• We are good to start the project with 0.0000000001 % of the general population of the planet - so the “opinion of the average joe” today does not really matter. Only the opinion of the key investors matters - and they have good reasons to come aboard (more than 10% capital yield).
• You also bring up the interesting hypothesis that due to safety issues exploration in general will be done "remote control"...
• I beg to differ - taking risks, longing for adventure, looking out for frontiers, is part of the human nature, part of what we are. Many of us have a “go where no one has gone before” mindset - the guys who want to do everything “remote control from their couch” are probably a minority of the global population. I would bet that there will be no “lack of pioneering volunteers” in vent base alpha.
OK, 150 atmospheres pressure - maybe, and when the gloss has worn off and the process starts to seem a bit humdrum, will everybody involved still remain constantly vigilant and careful and not succumb to the temptation to cut corners? We know the answer to that.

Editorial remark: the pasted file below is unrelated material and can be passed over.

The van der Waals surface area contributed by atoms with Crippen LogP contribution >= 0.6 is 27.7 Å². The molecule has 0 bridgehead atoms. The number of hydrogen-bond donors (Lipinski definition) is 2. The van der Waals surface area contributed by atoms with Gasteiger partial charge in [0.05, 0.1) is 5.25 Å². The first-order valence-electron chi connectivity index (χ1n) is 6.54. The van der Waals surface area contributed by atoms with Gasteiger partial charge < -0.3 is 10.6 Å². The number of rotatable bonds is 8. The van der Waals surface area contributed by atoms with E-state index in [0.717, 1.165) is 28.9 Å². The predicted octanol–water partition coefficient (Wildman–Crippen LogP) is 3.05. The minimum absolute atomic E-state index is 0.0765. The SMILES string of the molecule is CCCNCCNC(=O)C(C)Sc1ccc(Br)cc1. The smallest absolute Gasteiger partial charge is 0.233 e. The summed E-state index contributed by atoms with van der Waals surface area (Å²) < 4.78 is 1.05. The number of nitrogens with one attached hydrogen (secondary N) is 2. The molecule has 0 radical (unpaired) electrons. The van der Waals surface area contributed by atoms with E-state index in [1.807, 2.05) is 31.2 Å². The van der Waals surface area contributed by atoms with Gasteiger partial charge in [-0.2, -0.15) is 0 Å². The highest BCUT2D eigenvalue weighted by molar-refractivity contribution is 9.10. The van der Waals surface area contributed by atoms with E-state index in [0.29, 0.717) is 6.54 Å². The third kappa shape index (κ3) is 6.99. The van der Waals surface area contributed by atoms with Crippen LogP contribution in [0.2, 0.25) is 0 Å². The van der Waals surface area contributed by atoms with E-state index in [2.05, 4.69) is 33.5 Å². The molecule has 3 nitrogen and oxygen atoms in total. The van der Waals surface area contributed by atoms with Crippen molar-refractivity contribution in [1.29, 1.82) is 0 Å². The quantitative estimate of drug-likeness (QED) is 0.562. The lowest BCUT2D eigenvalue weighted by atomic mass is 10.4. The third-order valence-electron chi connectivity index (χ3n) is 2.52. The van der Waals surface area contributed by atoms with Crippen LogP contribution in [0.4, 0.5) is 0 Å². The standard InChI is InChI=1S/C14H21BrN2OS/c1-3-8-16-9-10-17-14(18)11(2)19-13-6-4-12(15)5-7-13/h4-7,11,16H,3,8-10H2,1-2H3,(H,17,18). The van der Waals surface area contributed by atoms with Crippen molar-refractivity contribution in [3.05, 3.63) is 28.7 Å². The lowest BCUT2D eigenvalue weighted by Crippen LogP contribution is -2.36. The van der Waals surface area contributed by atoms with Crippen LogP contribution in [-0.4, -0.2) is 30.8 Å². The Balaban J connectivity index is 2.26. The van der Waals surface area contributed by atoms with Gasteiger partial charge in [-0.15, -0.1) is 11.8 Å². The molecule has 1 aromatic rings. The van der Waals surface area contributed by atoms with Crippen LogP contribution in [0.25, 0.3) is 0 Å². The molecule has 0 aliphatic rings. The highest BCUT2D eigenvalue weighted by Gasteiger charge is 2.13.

But are you seriously saying that you want to risk lives and huge investments by having people working in bottles at 400 atm of pressure which is what you get 4km down where many of the spreading centres are located? Are you volunteering?
I think a comparison with the NASA space shuttle program is apposite: apparently the fine print of the project definition settled for something like a 0.1% failure rate, and that seems to have been quite accurate. With spectacular results: 2 hulls lost with all aboard each time.
Now it seems to me that if the engineers and their bean counting masters had built the airframes with titanium instead of aluminium in the important places at least one of those disasters would have been mitigated.